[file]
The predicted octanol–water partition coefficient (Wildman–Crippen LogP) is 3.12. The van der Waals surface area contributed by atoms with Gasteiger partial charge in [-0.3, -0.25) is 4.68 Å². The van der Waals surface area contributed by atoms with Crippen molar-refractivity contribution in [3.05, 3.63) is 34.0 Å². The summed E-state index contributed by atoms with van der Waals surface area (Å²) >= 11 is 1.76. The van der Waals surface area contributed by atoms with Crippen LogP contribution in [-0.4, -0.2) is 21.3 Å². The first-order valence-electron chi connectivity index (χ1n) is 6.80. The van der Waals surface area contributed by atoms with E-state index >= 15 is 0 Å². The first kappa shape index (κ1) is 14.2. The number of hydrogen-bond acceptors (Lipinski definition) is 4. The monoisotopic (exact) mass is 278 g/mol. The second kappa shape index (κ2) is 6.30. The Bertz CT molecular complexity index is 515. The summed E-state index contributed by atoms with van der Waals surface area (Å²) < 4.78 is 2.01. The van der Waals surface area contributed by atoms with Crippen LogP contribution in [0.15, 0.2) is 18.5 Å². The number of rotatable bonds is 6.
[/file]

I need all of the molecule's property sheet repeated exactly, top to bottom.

The predicted octanol–water partition coefficient (Wildman–Crippen LogP) is 3.12. The van der Waals surface area contributed by atoms with Gasteiger partial charge in [-0.3, -0.25) is 4.68 Å². The van der Waals surface area contributed by atoms with Crippen molar-refractivity contribution in [3.05, 3.63) is 34.0 Å². The summed E-state index contributed by atoms with van der Waals surface area (Å²) >= 11 is 1.76. The van der Waals surface area contributed by atoms with Crippen LogP contribution in [-0.4, -0.2) is 21.3 Å². The first-order valence-electron chi connectivity index (χ1n) is 6.80. The van der Waals surface area contributed by atoms with E-state index >= 15 is 0 Å². The first kappa shape index (κ1) is 14.2. The number of hydrogen-bond acceptors (Lipinski definition) is 4. The monoisotopic (exact) mass is 278 g/mol. The second kappa shape index (κ2) is 6.30. The Bertz CT molecular complexity index is 515. The summed E-state index contributed by atoms with van der Waals surface area (Å²) < 4.78 is 2.01. The van der Waals surface area contributed by atoms with Crippen LogP contribution in [0.15, 0.2) is 18.5 Å². The number of rotatable bonds is 6.